Following the success of Masterpiece Theater‘s Downton Abbey, smash hit Victoria returns tonight with new perils for the iconic royal duo. Written by Daisy Goodwin, the story follows a young Queen Victoria (Jenna Coleman) and her husband, Prince Albert (Tom Hughes), as they attempt to navigate politics and the industrial changing world around them.
This season drops us into 1848. King Louis Phillipe of France has been deposed and is now on the run, taking sanctuary with the royal couple. Victoria and Albert have there own problems. They are fearful for their own family’s safety, as people moving away from the constitutional monarchy in favor of a more representative republic. These “Chartists” are commonly mistaken for revolutionaries. Revolts throughout Europe are leaving the fate of many countries in the balance, and are creating an uncertainty on the home front. With the tragic fates of King Louis XVI and Marie Antoinette still fresh in her mind, Victoria is taking preemptive measures to ensure the survival of her family and that of the monarchy itself.
That does not come without it’s obstacles from within the palace itself, as Victoria’s elder sister, Feodora (Kate Fleetwood, Beirut) has returned to palace from the continent, fleeing revolutionaries herself. On top of that, the ambitious foreign secretary Lord Palmerston, played to devilish delight by Laurence Fox (Inspector Lewis), who is stirring up anti-monarchical sentiments amongst the working class.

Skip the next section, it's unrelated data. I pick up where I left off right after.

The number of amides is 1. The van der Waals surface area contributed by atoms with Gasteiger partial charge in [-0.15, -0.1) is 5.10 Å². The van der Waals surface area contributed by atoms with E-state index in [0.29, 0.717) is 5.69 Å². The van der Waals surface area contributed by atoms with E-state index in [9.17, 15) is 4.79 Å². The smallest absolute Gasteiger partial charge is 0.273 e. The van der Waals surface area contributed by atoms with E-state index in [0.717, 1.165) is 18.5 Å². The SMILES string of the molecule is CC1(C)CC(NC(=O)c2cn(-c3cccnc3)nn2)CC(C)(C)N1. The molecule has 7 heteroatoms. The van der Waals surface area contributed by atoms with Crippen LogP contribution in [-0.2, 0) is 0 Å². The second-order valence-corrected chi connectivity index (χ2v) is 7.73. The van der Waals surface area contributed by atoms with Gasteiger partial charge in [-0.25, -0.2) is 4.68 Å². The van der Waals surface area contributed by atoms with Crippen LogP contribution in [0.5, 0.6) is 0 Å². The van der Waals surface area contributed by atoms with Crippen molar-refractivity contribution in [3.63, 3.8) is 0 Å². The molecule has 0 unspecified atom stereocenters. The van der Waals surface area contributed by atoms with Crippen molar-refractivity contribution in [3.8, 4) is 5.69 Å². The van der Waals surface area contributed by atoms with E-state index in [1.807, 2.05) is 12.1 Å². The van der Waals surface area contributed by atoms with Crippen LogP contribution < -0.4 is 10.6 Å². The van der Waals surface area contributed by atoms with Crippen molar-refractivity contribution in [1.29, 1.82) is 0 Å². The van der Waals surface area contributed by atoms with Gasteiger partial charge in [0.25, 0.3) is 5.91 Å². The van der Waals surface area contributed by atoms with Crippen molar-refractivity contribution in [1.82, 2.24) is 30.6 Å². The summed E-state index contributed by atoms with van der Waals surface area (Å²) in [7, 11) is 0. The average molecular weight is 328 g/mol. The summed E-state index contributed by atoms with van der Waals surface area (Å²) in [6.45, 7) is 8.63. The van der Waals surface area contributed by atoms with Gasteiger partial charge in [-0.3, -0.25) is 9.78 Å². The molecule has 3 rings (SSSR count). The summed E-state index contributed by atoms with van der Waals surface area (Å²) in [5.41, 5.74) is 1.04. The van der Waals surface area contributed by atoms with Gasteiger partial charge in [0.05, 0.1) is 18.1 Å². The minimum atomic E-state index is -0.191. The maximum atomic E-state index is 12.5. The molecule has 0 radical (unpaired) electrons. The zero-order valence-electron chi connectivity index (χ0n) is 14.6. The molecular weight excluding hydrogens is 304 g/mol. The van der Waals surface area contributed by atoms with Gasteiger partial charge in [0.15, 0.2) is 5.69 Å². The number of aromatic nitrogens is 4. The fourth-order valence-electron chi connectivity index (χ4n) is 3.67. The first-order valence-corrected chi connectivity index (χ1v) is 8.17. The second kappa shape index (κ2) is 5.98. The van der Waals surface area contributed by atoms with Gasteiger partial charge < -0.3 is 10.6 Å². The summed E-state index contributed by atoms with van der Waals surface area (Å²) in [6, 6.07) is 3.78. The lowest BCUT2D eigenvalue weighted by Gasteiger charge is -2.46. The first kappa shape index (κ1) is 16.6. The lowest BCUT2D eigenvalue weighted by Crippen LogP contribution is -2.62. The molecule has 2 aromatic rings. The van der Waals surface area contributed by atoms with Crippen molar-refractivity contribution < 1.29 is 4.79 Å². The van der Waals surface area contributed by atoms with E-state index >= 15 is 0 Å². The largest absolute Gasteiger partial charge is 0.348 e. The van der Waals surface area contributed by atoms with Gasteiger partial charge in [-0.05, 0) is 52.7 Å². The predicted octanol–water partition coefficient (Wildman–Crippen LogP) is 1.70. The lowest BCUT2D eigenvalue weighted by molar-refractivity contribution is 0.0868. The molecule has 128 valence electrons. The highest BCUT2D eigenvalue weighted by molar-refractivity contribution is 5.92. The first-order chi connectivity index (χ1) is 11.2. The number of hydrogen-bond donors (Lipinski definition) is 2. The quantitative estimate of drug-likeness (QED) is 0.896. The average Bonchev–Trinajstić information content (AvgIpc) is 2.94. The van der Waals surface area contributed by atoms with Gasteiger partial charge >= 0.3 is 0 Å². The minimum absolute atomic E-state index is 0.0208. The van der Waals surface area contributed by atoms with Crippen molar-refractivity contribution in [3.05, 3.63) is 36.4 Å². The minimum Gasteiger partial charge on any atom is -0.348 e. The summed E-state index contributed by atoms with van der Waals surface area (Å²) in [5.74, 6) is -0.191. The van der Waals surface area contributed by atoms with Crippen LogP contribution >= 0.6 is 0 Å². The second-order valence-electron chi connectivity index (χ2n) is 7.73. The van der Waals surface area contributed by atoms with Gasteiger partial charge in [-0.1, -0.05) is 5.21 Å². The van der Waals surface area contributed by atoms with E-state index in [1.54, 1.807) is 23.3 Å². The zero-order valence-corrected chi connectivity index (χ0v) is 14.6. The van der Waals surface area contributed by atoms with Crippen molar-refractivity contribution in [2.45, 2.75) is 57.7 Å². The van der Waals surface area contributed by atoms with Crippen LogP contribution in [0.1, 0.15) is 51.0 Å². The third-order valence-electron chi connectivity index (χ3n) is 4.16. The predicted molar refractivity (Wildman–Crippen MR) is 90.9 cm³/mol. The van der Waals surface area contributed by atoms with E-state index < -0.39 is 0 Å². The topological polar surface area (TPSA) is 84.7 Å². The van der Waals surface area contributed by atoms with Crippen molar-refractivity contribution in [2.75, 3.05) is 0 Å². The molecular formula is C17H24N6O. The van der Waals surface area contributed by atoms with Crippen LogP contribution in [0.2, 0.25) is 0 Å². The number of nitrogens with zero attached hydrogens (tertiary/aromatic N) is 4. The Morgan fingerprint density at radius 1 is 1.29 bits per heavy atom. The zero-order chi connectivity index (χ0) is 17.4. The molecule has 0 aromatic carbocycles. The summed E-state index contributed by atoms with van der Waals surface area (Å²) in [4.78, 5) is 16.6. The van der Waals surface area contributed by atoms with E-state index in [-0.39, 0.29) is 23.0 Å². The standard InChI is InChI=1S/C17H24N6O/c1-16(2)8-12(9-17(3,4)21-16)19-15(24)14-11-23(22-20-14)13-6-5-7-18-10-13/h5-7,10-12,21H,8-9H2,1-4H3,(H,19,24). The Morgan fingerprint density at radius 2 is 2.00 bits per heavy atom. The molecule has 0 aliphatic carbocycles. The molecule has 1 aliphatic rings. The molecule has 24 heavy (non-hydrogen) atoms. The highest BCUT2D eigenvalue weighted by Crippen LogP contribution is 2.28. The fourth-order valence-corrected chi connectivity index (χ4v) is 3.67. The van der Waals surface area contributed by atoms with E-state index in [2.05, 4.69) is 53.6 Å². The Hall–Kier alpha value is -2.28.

The time jump in this season brings changes to palace, notably the absence of many characters from previous seasons, such as Dame Diana Rigg’s Duchess of Buccleuch, as the members of the royal court change depending on the governmental party in power. Downstairs in the servants quarters the air of change has swept through, allowing many of them to think about new opportunities available to them, and their lives outside the royal walls.
Unlike Netflix’s story about the current British monarch Elizabeth II, The Crown, Victoria allows itself a little more leeway in the dramatization of these character’s lives, for example the ongoing story line with Ernst, the Duke of Coburg and Harriet, the Duchess of Sutherland as star crossed lovers. And whilst The Crown‘s greatest asset is it’s ability to recreate history, it can also be it’s greatest flaw in that it loses that flexibility in the storytelling. Which begs the question, to intensify the drama of the show, will we see a civil war break out, despite the best efforts of Victoria and Albert to quell the high tempers in the country? And even with a sixth child on the way, could they end up destroying their own family by remaining blind to those most in need of their care?
Victoria airs Sundays at 8pm PBS.